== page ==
Wednesday, July 6, 2011

First Report on Bucks Lake Wilderness Hike

Got to run an errand. Be right back to add narrative. (8:00 p.m.)
8:45 p.m. These photos are posted in the order in which we encountered the subjects on yesterday's hike to the headwaters of Spanish Creek. The Leichtlin's Mariposa Lily, Calochortus leichtlinii, has appeared here before with shots into the corolla which show the defining characteristics. This photo intrigued me because it shows a fresh bloom, a somewhat faded blossom and a seed pod, all on the same plant. Nice botany lesson contained therein. This photo was taken at around 5500' elevation on relatively dry, open slopes where Mariposa Lilies were plentiful. As we turned into dark, shady Red Fir groves where there were still patches of snow, we encountered several very fresh Snow Plants, Sarcodes sanguinea. They were certainly blood red, as the name implies. Hard to imagine these are in the same family as Manzanita and Madrone. Next is a pretty little milkweed, the Spreading Dogbane, Apocynum androsaemifolium. If you can pronounce this you will seem very smart! These are currently blooming from below 3,000 feet to over 6,000, and are attracting lots of great bugs such as the Goldenrod Crab Spider pictured here last week eating butterflies. Next is the Spreading Phlox, Phlox diffusa, which ranged from bleached-out white to brilliant pink and lavender on our hike in the 6,000-foot range. Next is a photo of a couple of cairns marking the trail down to Gold Lake. This stretch of open, rocky trail always reminds me of the approach to the summit of Mt. Washington in New Hampshire except for one missing element - bone-chilling fog with near zero visibility.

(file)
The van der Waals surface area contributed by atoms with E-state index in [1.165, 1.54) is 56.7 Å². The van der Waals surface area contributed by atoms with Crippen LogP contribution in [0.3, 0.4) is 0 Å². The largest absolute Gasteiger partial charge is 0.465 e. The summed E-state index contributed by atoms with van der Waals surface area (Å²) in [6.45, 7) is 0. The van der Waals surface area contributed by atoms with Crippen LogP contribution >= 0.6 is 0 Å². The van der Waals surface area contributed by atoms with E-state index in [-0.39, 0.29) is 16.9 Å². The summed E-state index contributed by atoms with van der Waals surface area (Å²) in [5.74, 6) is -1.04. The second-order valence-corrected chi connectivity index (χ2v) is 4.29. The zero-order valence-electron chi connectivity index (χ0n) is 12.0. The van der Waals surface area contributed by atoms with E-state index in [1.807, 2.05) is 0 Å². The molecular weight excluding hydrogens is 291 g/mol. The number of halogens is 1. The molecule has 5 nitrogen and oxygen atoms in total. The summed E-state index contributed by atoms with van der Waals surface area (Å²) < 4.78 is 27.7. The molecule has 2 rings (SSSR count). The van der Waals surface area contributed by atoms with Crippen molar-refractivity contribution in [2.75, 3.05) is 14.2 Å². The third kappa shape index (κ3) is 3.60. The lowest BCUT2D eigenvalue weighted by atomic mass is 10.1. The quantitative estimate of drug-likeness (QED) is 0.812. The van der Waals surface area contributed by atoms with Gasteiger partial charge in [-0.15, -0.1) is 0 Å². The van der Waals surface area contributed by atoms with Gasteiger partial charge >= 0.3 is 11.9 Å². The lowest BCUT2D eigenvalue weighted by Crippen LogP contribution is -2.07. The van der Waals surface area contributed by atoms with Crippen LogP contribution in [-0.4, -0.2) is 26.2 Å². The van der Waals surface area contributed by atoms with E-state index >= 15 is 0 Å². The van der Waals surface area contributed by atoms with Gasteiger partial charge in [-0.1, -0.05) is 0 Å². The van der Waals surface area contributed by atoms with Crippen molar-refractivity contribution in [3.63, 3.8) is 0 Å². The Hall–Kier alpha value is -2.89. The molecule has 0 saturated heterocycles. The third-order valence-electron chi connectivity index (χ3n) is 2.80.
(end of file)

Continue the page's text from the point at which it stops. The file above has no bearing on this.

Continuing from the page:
The last photo was taken by my son Greg further south in the Sierra. It's a Snakefly, Agulla adnixa. These are not often seen, so I am impressed that Greg got such a great photo of one on his arm. This is a very impressive bug. I urge you to click on it twice for a close-up view of its details.

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